You can't count the Washington Redskins out, but that's only because the NFC East is the flimsiest division in the NFL. In any other division, their season would have ended the moment Santana Moss was unable to get two feet down inbounds on a fourth-down fade in the final seconds of their 34-27 loss to the Minnesota Vikings Thursday night.
The Redskins started 3-6 last year and went on to win the division, and they can absolutely do the same thing after falling to 3-6 this week.
But the 'Skins were beaten up in the wild-card playoffs last year because they were the cream of a rotten crop. Exposed to the rest of the league in January, they failed.
That's why I can't take the Redskins seriously in the big picture.
Even if they somehow battle back and win the division, they're destined to be ousted on the first weekend of January. This team just doesn't have what it takes to make a Super Bowl run, at least not right now.
|Total||No winning streaks||0-3||110-64|
|First quarter||11||50||Field goal|
|Third quarter||12||59||Field goal|
OK, quarterback Robert Griffin III hasn't quite been himself coming off reconstructive knee surgery. But that doesn't wholly explain what's happening with this team.
Despite a consistently strong running game, the play-calling has at times been baffling.
Nobody knows why offensive coordinator Kyle Shanahan ditched the run with a fourth-quarter lead in Denver two weeks ago, and just as many of us are asking why they threw it on three straight plays while down seven with the clock barely a factor in the final minute inside the Minnesota 5-yard line Thursday. The decision to throw a low-percentage fade to Moss on fourth down was just the icing on the cake.
The 'Skins were in disarray in the second half, which made little sense against an opponent that had lost seven of its first eight games and was missing five starters due to injury.
Season on the line: A fade to Santana Moss.— gregg rosenthal (@greggrosenthal) November 8, 2013
Credit Vikings defensive coordinator Alan Williams for making some sound adjustments, but it's ridiculous that Griffin wasn't sacked at all in the first half before being taken down four times after halftime. In fact, he was sacked on three of his first four dropbacks to start the fourth quarter.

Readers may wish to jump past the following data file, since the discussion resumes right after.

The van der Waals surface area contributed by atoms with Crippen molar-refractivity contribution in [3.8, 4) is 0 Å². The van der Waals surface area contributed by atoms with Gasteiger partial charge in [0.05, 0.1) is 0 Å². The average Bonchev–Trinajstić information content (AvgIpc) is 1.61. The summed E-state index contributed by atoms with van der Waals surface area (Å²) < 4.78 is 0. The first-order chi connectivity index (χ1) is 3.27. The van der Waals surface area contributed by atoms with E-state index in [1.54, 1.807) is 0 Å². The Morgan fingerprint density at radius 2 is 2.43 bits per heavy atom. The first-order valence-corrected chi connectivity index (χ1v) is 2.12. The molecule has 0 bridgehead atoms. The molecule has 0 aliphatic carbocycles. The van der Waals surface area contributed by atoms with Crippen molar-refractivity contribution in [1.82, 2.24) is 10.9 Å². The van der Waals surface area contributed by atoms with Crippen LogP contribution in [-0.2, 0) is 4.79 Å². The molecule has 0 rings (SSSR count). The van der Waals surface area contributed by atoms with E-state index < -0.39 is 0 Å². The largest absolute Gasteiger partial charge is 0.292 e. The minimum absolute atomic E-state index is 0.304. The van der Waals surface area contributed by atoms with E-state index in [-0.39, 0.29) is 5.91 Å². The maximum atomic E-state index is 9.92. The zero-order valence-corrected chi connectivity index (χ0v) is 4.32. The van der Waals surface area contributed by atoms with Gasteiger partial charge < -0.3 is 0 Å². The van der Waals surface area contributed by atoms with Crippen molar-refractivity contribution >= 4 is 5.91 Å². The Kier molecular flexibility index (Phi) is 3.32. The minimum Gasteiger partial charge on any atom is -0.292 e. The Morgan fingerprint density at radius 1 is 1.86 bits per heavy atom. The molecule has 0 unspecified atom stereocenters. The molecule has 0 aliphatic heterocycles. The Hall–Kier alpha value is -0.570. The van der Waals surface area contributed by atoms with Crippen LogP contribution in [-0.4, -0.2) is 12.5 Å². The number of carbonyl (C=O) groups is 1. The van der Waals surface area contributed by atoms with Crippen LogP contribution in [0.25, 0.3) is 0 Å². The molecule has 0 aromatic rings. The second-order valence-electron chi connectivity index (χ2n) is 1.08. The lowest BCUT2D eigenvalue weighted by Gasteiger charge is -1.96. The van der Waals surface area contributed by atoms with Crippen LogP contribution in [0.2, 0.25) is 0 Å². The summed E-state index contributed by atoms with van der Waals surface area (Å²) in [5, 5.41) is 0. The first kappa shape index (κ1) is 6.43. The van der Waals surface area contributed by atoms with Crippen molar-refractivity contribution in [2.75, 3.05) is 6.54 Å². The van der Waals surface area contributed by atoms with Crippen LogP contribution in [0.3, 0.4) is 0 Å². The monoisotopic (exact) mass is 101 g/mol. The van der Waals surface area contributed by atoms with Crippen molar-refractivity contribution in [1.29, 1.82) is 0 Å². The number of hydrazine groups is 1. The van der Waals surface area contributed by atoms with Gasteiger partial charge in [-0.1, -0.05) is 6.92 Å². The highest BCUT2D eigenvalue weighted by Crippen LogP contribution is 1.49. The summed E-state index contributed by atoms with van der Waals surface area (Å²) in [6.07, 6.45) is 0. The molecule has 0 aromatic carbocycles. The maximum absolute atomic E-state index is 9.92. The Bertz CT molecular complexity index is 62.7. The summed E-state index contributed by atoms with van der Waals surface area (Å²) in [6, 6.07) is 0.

Thus, a healthy Washington team had just three second-half points against a badly banged-up Vikes defense that entered Thursday's game ranked 29th overall. Minnesota had 17 sacks on its first 617 defensive snaps of 2013 (2.8 percent) and then had four on the next 15 (26.7 percent).
As a result, RGIII became flustered. His first throw of the fourth quarter missed a wide-open Jordan Reed. He didn't step into it, and he wasn't the same from that point forward. After completing 16 of his 21 first-half passes, he was just 8-of-16 after intermission.
It doesn't help that Morris, who averaged 5.3 yards per carry, was ignored on the final 11 plays from scrimmage.
On the other side of the ball, things were supposed to be different with top pass-rusher Brian Orakpo back this year, but this defense entered Thursday's game ranked 30th in yards allowed and 31st in points allowed.
That points-per-game total will rise after they surrendered 34 to a Vikings team that used Christian Ponder and Matt Cassel at quarterback and was missing 40 percent of its starting offensive line. That 34-point total tied a season high for Minnesota.
The Redskins are the furthest thing from trustworthy, which is very concerning because they're running out of excuses. It's not all on RGIII's fragile right knee, and this has nothing to do with injuries. Now they're healthy and Griffin has come around, but they still can't string anything together.
Even if that changes to a degree and they are able to do enough to win the division for the second straight year, this team doesn't have the right ingredients to make a run in January.